Rain beats against my umbrella and hits the ground in a frenzy as the winds whip the tails of my jacket. And then, as suddenly as it came, the rain stops. The street is silent except for my footsteps and the sound of steeple bells from the Hussite Chuch down the road.
Today is what Czechs call “White Saturday” – the day before Easter – and I’m on my way to the supermarket on the hill above our house to buy a chocolate rabbit before it gets too dark.
I know some Christians have problems with the whole Easter eggs and chocolate bunnies thing, but my mom and grandma have been doing baskets and egg hunts for as long as I can remember. This is my first Easter away from them and I just thought a chocolate animal wrapped in colored tinfoil might make me feel closer to home.
There’s definitely something to be said for the argument that Easter has been secularized. It’s been commercialized; it’s been stripped of its meaning. All those bunnies and colored chicks and painted eggs, they’re distracting. The argument goes that they are part of the paganizing of the holiday.
My mom always explained our pretty Easter baskets and candies by telling us that the eggs, the baby animals, the new plants are all reminders of new life in Christ – spring is the rebirthing of the world, just like we are born again.
Actually, now that I think about it, a lot of my early “theology” stemmed from my mom’s carefully drawn analogies between Biblical concepts and life as I knew it. Sundays were the only day we could eat sweet cereals for breakfast (or donuts once we outgrew Fruit Loops), because Sundays were “set apart.” They’re “a picture of heaven” my mom said maybe a thousand times. This may have something to do with my strong impression as a child that food would be a major part of the afterlife, but now I understand how effective a picture my mom created for me. How do you explain to a child what is rest and peace and joy so divine that the most learned scholars cannot understand it? You can only put it into something small and finite that they can grasp. And my mom did that with donuts and Easter baskets.
But, while the donuts I understood pretty easily, the idea of spring was almost completely lost on me. In fact, every weather and climate analogy used to untangle a Biblical concept has been useless because San Diego doesn’t have weather. We don’t know what it is. We live in year-round almost-spring. Never cold enough to kill anything; never wet enough to turn into something special. It’s an eternal meh.
Living through my first actual spring here in Prague is indescribable, but I’ll do my best for the sake of those who don’t realize what they’re missing.
Winter this year didn’t give us a lot of snow, but even after the ice melted away it was cold, gloomy and dark. No color, no sun, no sounds of life. The funny thing was that I didn’t even notice it until those first spring days in March when the earth finally tilted into the universe far enough to give us longer days and warmer afternoons.
First the birds started singing. They’d begin their songs before the first ribbons of light unfolded across the sky and wouldn’t stop until the stars turned on like night lights.
Then came the flowers. The forsythia covered everything for weeks – they call it “golden rain” here. I think that’s a fitting name. For as long as I live, I will never forget what lonely gray streets look like once they’ve been covered with rows of bushes exploding with golden flowers. The apple trees, the cherry trees, every orchard and garden front in the city suddenly had flowers hanging like ornaments. For days I felt like I was walking through an anime movie because of all the pink trees.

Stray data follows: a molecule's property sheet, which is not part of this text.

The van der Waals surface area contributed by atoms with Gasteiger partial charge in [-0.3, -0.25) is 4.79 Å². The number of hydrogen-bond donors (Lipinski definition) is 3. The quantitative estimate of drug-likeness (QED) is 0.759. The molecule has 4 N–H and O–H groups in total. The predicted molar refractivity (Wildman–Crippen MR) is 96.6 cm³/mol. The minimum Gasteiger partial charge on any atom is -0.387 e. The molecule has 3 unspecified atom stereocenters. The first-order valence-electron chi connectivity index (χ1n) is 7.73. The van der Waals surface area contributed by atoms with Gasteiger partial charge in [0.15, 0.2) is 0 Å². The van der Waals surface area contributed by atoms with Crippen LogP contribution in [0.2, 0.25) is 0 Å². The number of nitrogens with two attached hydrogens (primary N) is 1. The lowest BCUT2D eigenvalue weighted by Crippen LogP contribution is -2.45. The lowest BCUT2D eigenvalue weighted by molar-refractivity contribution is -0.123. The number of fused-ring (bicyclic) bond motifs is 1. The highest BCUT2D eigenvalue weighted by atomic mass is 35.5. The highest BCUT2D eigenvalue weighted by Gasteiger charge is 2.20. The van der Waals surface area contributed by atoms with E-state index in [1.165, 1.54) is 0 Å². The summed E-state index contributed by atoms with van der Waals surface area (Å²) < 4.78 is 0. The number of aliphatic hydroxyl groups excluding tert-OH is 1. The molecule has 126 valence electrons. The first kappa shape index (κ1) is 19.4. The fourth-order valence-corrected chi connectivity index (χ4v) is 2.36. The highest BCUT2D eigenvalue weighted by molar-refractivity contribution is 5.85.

And the warmth. The sunshine. The sun. That big, beautiful sun.
There are puppies on the dog path I take to school, baby ducklings in the pond and insects are starting to hum in our gardens. Moreover, people are out on the streets now. The streets and the parks and the squares are filled with humans who’ve come out into the sun.
New life. New beginnings.
Let me keep this short:
1. Spring is God’s reminder for us. Just as I couldn’t understand greater Biblical doctrines as a kid, finite humans cannot comprehend the infinite. Our limited minds forget and distort the truth. But every year, God gives us spring, in all its fragrance and color, like an egg that He has painted himself. It’s a reminder to us of new life and how absolutely, mind-blowingly beautiful that is.
2. You cannot appreciate spring unless you understand winter.We don’t appreciate spring in San Diego because we don’t know what it’s like to endure the bitter cold and barrenness of winter. How can we appreciate the gift of God’s Son and the life we have through His name if we don’t first realize what it means to be dead. To be empty. To be cold and alone in the dark.
3. There is no life without God. God is like the sun. The sun sheds its light upon the world and the earth, unable to resist, is warmed and revived. Without the sun, the ground stays frozen, the light is cold and the air bites with jagged teeth. To reject the sun is to reject life.
I know that these are just analogies and pictures. They are abstracts that fall apart at some level. To fully understand our need for salvation and the greatness of God’s mercy we need the Bible. Just like donuts and Easter eggs cannot replace the importance of Scripture. But as pictures, they can serve a useful purpose.
The sky is empty of rain and I’m making my way back home, chocolate rabbit in hand. I thank God for chocolate rabbits and for pictures of His love and grace. I thank Him for my mom and grandma who have both perpetuated that image of new life, and lived as an example of it. But mostly this Easter-Eve I thank Him for sending His only Son that whoever should believe in Him will not die, but have eternal life.